Investing in your weaknesses will likely help you improve. But if all your energy is dedicated to fixing what is wrong, you should expect that improvement to peak at or around a mediocre level. Embracing what you do well and challenging yourself to do it even better leads to the kind of success legends are made of. You'll get more out of what's right than you ever will from what's wrong. What percentage of your time do you spend working on your weaknesses vs. your strengths?

So, let's be even clearer here about natural strengths and talents. Let's say you have the strength referred to as Futuristic. You may not see how that affects your day-to-day work. You are always asking yourself, "Wouldn't it be great if …?" You are the kind of person who loves to peer over the horizon. The future fascinates you. As if it were projected on the wall, you see in detail what the future might hold, and this detailed picture keeps pulling you forward, into tomorrow. While the exact content of the picture will depend on your other strengths and interests -- you are certain to energize others by helping them see your visions of the future. Often our colleagues, students or employees need pictures to raise their sights and, thereby, their spirits. You can paint a picture for others -- one that they would not always see on their own. The inspiration of describing a better tomorrow can catapult someone into a whole new path filled with motivation.

As a teacher with Futuristic, I recently asked a student to find a box -- any ordinary box -- and put her best work in it from school, work or just notes about things she has accomplished or is proud to have done. I told her that someday in the future -- maybe five years from now -- she can open that box and look at all those "tokens" that paved the way for her future. She loved the idea, and now tucks away all the best of herself into that ordinary shoebox. All those tokens of hard work and success are building blocks for one day in her future when she will be a successful and happy adult.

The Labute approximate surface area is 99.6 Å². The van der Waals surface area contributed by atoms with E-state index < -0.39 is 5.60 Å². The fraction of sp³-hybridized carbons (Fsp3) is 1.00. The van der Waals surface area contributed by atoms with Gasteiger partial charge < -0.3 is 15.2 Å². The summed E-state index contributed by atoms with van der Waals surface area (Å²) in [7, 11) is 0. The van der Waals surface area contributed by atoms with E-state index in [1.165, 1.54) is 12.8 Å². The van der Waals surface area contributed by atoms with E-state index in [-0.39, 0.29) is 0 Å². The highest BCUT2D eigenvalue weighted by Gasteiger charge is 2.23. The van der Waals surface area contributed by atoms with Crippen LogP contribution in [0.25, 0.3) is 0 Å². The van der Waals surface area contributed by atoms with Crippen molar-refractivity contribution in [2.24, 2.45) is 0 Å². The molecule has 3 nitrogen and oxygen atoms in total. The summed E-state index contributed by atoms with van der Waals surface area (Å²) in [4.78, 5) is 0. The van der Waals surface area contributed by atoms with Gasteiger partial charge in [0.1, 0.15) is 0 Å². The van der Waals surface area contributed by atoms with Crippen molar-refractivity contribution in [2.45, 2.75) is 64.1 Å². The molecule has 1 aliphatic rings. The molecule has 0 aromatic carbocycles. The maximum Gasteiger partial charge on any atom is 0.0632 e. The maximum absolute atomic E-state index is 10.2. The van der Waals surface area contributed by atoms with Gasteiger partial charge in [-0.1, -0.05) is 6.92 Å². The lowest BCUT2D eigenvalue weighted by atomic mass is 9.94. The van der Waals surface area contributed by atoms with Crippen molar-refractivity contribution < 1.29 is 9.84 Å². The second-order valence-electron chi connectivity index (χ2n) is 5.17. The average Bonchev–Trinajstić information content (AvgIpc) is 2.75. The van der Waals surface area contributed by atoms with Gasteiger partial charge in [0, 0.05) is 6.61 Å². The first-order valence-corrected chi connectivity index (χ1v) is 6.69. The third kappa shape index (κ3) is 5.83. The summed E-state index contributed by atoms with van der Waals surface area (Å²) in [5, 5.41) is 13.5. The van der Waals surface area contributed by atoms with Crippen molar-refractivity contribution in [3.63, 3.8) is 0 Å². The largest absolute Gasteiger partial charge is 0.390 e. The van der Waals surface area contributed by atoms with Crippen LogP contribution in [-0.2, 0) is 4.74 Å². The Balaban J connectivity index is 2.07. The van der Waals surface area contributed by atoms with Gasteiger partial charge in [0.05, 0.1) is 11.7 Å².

It will not be easy, as our complex world in education asks more and more of teachers. Every day more and more is being written about teachers who are not engaged. Gallup's research shows that when people use their strengths at work, their likelihood to be engaged is significantly impacted. That is why it's important for teachers to be aware of their strengths and draw from the reserve of motivation such awareness can net. But awareness is just one small step. Take the time to create a deeper awareness of one's strengths and then apply those strengths, so that your brand of teaching becomes one that not only sustains you, but also has tremendous impact on your students.

We all know the teachers who made the most difference for us as individuals were the ones who really allowed us to run with our uniqueness. Those teachers celebrated our strengths and knew we were different from the rest of our classmates. They gave us opportunities to learn and grown and recognized us based on what we did best.

So, if we know that teachers made the most difference on us when they allowed us to soar with our strengths, it makes sense that they first started their roles not with their ideal perception of what a great teacher looks like, but with the authentic greatness they uniquely bring to the job. When you know your own strengths and allow them to soar, you encourage others to do the same. Imagine the difference we make in the world, from the classroom to the boardroom, when we ensure that every person, every day, learns and grows and understands the powerful potential that lies within.

Rosanne Liesveld's Top 5 CliftonStrengths are Futuristic, Activator, Significance, Relator and Command.

Learn more about using CliftonStrengths to help yourself and others succeed: